“I think gear got lighter, you could fit more gear on your harness, and the gear sling—especially as you started climbing steeper stuff—ended up pulling you backwards, swinging around, and becoming less efficient.”
However, the crucial bit of beta KP adds to this explanation is that the gear loops of harnesses have improved since those early days.
“Speaking about BD harnesses, our gear loops are now pressure molded, so they keep their shape, and when you load them up, the gear doesn’t all slot into a “V” like with an old webbing gear loop.”
And with modern harnesses, has KP made the switch himself to the loops?
“I’m like an organizing-freak, so I like to have certain pieces on the front gear loop on my right side, certain pieces on the back, front left, back left. I like being really compartmentalized, so that’s why I shifted from a sling to gear loops.”
KP does add, however, that there’s a time and place for gear slings. Particularly while cruising long multi-pitch routes. “It’s just easier to pass the rack at the belays,” he says.
As for those crusty alpinists, he thinks they have a point in their tactics, while also mentioning, “you can’t teach an old dog new tricks.”
But there’s one final question remaining. If KP is a self-described organizational “freak,” why didn’t he jump at the chance to bring the Willcutt to life since that was the chief feature of the visionary sling?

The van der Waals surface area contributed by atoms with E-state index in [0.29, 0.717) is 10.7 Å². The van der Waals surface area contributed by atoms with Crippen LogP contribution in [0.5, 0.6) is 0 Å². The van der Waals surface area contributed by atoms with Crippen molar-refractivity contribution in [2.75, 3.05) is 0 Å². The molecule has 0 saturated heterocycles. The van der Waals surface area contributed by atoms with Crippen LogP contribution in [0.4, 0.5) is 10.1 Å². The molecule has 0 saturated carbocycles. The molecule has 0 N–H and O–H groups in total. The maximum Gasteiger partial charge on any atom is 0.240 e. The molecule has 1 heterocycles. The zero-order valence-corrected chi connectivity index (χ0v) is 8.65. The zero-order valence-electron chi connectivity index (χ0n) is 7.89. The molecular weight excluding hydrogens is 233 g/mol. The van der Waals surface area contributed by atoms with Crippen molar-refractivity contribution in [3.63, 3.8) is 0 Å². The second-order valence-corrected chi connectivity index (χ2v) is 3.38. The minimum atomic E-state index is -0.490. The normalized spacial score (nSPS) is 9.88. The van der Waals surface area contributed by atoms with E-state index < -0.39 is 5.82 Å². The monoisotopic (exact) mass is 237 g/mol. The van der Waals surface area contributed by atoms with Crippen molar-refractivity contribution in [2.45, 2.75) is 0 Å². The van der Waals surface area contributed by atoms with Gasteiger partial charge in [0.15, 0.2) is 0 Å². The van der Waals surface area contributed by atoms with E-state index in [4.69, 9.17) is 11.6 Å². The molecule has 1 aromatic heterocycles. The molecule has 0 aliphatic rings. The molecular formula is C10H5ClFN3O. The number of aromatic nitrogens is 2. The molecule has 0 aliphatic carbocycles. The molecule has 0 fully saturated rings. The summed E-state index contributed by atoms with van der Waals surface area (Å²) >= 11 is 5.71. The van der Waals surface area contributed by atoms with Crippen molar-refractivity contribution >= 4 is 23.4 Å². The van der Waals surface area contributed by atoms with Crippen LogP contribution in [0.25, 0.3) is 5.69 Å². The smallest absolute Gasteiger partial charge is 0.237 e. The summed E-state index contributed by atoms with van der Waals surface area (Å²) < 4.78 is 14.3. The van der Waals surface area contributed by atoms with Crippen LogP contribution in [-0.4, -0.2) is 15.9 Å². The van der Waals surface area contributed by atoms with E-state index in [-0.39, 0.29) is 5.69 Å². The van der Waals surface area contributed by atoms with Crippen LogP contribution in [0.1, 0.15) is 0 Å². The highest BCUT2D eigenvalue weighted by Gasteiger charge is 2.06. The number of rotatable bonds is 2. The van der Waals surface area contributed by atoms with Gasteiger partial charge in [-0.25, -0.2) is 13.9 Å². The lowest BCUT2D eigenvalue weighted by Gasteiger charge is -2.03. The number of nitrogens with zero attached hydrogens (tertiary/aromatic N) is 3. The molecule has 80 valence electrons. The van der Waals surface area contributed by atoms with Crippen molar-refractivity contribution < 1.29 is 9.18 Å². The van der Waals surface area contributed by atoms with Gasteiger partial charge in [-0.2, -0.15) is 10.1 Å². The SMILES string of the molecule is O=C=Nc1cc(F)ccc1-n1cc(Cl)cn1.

“Well, let’s flash back for a second,” said KP. “I always used a compartmentalized gear sling, never just the single loop, so I essentially switched from having those loops on a sling to on my harness.”
“But the Willcutt …” he continues, “is interesting because it was pitched NOT as a gear sling for taking up a route, rather a gear sling for organization on the ground.”
“But here’s the deal,” he summarizes.
“One, If I were to look at the number of gear sling sales over the last several years, we’d see a steady decline, because, as I said, I don’t think people are using gear slings as much anymore. So, I’m not sure that the total volume of slings sold would warrant an additional version, and at a likely higher retail price that the Willcutt would command because of its more complex build when compared to a normal gear sling. Two, I don’t think there’s enough people wanting to organize their gear on the ground that they would pay for it. For sure some people would use it on a route, but that leads back to point one.”
“That’s why we haven’t made the Willcutt … yet.”
Of course, when we asked Tyler Willcutt for a comment after hearing KP’s final conclusion on the matter, he simply responded:
“So, you’re telling me there’s a chance?”
-- Words by BD Content Manager Chris Parker